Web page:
The History of a Painting: The site depicted in “French River Rapids” revealed new insights into Quetico Provincial Park’s fur trade past.

French River Rapids (oil on canvas), 1848-1856; by Paul Kane. Used with permission of the Royal Ontario Museum copyright ROM.

 

In 2006, Quetico Provincial Park’s French River proved impassable by kayak—so Ken Lister crawled upriver through the slippery, overgrown underbrush. His destination? French River Rapids. As assistant curator of anthropology at the Royal Ontario Museum (ROM), Lister suspected that an oil painting of the same name by Canadian artist Paul Kane (1810-1871) portrayed the rapids. If correct, he would disprove widely held notions about the painting’s origins as a river flowing into Georgian Bay, and possibly discover a new understanding of the fur trade. He was, and he did.

In 2006, Quetico Provincial Park’s French River proved impassable by kayak—so Ken Lister crawled upriver through the slippery, overgrown underbrush. His destination? French River Rapids. As assistant curator of anthropology at the Royal Ontario Museum (ROM), Lister suspected that an oil painting of the same name by Canadian artist Paul Kane (1810-1871) portrayed the rapids. If correct, he would disprove widely held notions about the painting’s origins as a river flowing into Georgian Bay, and possibly discover a new understanding of the fur trade. He was, and he did.

A Window Into the Fur Trade

Lister’s use of Paul Kane’s art to look back at the fur trade has a sweet sort of synchronicity. Kane was the first Canadian artist to live in and explore the Great Lakes region, even staying at a Hudson’s Bay Company outpost and traveling with voyageurs. Between 1845 and 1848, he produced over 600 pencil on paper, watercolor on paper and oil on paper sketches of Canada’s frontier. They would become the basis from which he later produced over 100 romanticized oil paintings that represented frontier life without being exact replicas of what he saw.

A Toronto exhibition of Kane’s work in 1848 gave many Canadians their first glimpse of the Great Lakes, the Rockies and even Native Americans. In many ways, Lister’s suspicion that Kane’s work could once again shed light on the fur trade returned to the paintings to their original purpose. Yet Lister has always been intrigued by the ability of art to inform anthropology, and he wondered if Kane’s field sketches (unlike his romanticized paintings) were accurate renderings.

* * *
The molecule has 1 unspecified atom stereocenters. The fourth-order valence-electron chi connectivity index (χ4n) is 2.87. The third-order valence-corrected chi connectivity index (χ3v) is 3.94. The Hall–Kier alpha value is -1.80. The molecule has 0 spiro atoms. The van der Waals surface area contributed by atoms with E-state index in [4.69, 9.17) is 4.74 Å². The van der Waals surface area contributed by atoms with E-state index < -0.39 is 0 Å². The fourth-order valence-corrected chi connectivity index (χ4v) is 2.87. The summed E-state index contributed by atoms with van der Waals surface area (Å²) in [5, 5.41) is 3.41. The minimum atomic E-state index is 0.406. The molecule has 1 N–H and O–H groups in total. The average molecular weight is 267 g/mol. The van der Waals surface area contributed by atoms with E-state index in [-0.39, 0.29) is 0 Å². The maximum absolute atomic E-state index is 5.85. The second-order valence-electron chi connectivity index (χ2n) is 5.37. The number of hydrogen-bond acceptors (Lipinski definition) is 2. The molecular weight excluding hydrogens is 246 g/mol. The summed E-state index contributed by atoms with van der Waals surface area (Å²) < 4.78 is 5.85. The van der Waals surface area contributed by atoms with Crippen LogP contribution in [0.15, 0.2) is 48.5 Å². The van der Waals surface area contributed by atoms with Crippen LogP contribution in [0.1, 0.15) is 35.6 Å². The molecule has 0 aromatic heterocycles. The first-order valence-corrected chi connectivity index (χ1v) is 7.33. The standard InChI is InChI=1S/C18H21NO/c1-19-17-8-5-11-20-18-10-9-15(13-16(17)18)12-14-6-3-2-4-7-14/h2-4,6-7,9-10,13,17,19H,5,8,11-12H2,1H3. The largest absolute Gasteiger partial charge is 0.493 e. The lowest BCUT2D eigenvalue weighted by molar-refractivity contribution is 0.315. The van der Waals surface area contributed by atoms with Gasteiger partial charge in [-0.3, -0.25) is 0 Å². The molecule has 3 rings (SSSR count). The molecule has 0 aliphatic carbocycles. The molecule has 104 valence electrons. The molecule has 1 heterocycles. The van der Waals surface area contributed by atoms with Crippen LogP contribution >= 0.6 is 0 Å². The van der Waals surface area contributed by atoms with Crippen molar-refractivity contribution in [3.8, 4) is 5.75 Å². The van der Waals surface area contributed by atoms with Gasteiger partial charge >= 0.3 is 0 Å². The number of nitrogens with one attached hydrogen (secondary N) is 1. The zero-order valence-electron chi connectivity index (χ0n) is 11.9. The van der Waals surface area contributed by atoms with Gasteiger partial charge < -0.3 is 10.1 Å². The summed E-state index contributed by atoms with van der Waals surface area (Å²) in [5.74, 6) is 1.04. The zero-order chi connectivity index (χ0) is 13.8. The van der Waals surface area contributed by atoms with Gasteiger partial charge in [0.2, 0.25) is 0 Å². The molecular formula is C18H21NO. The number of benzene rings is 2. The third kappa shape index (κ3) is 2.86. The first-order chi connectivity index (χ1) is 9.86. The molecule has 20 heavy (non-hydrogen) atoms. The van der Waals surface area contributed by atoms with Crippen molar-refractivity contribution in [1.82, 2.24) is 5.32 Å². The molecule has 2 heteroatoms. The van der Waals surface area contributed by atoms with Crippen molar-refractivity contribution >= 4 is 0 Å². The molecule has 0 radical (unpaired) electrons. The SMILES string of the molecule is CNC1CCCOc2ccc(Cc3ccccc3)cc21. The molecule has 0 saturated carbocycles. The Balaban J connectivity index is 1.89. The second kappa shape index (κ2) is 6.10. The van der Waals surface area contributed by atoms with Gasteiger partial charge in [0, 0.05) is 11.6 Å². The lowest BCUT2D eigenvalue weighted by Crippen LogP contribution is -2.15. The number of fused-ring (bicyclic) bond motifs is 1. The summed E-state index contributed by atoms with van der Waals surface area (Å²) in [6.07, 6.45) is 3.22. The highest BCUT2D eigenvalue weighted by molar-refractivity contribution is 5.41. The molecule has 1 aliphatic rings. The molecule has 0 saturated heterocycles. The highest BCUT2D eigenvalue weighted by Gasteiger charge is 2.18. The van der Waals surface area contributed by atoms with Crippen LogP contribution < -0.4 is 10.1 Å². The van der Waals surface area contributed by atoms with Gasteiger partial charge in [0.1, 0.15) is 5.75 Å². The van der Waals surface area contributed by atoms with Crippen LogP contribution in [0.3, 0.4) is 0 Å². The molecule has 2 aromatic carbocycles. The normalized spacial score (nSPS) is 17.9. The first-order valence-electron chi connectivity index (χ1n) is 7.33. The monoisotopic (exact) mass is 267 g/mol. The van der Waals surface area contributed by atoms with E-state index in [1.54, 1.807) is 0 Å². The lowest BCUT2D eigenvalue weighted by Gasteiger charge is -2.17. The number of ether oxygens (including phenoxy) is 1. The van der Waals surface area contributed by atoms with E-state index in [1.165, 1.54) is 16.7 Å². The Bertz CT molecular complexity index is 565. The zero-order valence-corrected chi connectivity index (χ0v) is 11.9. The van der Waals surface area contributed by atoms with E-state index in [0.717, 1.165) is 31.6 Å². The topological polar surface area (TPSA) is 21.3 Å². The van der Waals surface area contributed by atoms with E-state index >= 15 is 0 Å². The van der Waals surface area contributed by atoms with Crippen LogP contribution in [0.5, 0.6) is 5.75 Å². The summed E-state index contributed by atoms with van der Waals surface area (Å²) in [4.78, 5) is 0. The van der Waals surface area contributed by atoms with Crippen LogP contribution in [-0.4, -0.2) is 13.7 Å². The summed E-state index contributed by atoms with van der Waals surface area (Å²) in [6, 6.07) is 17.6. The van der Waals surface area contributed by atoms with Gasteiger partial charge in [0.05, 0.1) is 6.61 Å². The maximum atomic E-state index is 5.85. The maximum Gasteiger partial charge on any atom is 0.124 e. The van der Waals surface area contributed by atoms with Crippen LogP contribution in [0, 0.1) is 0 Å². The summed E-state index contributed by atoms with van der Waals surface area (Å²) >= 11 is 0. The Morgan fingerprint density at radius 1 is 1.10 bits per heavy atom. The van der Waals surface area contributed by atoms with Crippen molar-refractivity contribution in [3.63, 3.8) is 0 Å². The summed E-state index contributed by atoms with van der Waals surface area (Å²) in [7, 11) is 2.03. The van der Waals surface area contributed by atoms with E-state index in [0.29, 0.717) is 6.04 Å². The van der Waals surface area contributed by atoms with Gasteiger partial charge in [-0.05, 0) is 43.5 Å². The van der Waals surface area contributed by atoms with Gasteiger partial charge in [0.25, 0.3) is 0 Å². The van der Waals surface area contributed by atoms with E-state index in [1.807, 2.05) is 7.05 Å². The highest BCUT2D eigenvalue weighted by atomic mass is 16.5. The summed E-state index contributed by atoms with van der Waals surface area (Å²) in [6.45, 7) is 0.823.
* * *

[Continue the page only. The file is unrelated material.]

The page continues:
“I wanted to know, when we look at a Paul Kane sketch, can we assume we’re looking at what he saw?” said Lister. If the answer was yes, then Kane’s work could be used to identify real-world sites
critical to the fur trade. So when Lister arrived at French River Rapids and found that the placement of rocks in the water and a crack in a giant rock wall matched the sketch exactly, it was worth the arduous upriver scramble.

Teasing History from Art and Archeology

As Lister put it, identifying French River Rapids as the site in Kane’s painting “rejoined that particular site with its history.” Kane’s journals and maps indicate that it was used for what anthropologist’s now call a transitory site: voyageurs camped upriver, started paddling at four or five in the morning, and paused at the start of the French River Portage for breakfast. In more recent times, water levels have changed as the result of an upstream dam, and the portage landing has shifted to a different location. The significance of French River Rapids was literally lost to history.

French River Rapids today, photo courtesy Ken Lister.

But with the sketch to point the way, Lister was able to engage Archeological Services Inc (ASI) for a test dig in 2007. Their work revealed a metal hook, a piece of fine china likely European in origin and part of a clay pipe. The hook was of particular interest: Kane’s painting shows voyageurs gathered around a fire, above which a pot hangs from a metal hook and a tripod. The findings were significant enough to warrant a more thorough dig in partnership with Quetico Provincial Park last summer, just in time for the Park’s Centennial. Their efforts were once again fruitful, uncovering glass seed beads, glass tubular beads and the sharpened end of a pole, which might be part of a tripod.

Though small in number, the significance of the artifacts is not. They establish what can be expected at a transitory site, which due to the nature of its use is less likely to produce as much archeological evidence as a campsite. This information can in turn inform future archeological discoveries. But perhaps most significant is the reaffirmation of the understanding that can be gained when art and archeology converge. It’s a type of connection that isn’t often made.

According to Lister, however: “It probably could happen [more] if people were paying attention and asking the right questions.” Or, perhaps, took the time to scramble up slippery riverbanks in search of the past.

Originally printed in Wilderness News Spring 2009 and reprinted with the permission of the Quetico Superior Foundation.


by Alissa Johnson

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